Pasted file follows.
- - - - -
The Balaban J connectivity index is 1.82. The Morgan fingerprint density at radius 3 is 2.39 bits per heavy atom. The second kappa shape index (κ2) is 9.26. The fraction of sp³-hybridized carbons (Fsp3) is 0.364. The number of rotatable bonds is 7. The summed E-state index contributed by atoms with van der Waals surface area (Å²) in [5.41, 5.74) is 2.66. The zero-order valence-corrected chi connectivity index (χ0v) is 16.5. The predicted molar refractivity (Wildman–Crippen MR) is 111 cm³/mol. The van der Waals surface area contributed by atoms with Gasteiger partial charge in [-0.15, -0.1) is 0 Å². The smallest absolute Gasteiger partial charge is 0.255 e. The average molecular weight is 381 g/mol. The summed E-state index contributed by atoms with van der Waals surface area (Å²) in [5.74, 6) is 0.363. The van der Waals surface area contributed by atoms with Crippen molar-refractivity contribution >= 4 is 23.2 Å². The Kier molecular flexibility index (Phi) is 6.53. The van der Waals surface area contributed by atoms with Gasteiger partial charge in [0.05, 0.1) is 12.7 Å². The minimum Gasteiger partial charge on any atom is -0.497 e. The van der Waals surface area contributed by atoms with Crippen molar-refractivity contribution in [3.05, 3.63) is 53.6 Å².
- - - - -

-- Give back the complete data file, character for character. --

The Balaban J connectivity index is 1.82. The Morgan fingerprint density at radius 3 is 2.39 bits per heavy atom. The second kappa shape index (κ2) is 9.26. The fraction of sp³-hybridized carbons (Fsp3) is 0.364. The number of rotatable bonds is 7. The summed E-state index contributed by atoms with van der Waals surface area (Å²) in [5.41, 5.74) is 2.66. The zero-order valence-corrected chi connectivity index (χ0v) is 16.5. The predicted molar refractivity (Wildman–Crippen MR) is 111 cm³/mol. The van der Waals surface area contributed by atoms with Gasteiger partial charge in [-0.15, -0.1) is 0 Å². The smallest absolute Gasteiger partial charge is 0.255 e. The average molecular weight is 381 g/mol. The summed E-state index contributed by atoms with van der Waals surface area (Å²) in [5.74, 6) is 0.363. The van der Waals surface area contributed by atoms with Crippen molar-refractivity contribution >= 4 is 23.2 Å². The Kier molecular flexibility index (Phi) is 6.53. The van der Waals surface area contributed by atoms with Gasteiger partial charge in [0.05, 0.1) is 12.7 Å². The minimum Gasteiger partial charge on any atom is -0.497 e. The van der Waals surface area contributed by atoms with Crippen molar-refractivity contribution in [3.05, 3.63) is 53.6 Å².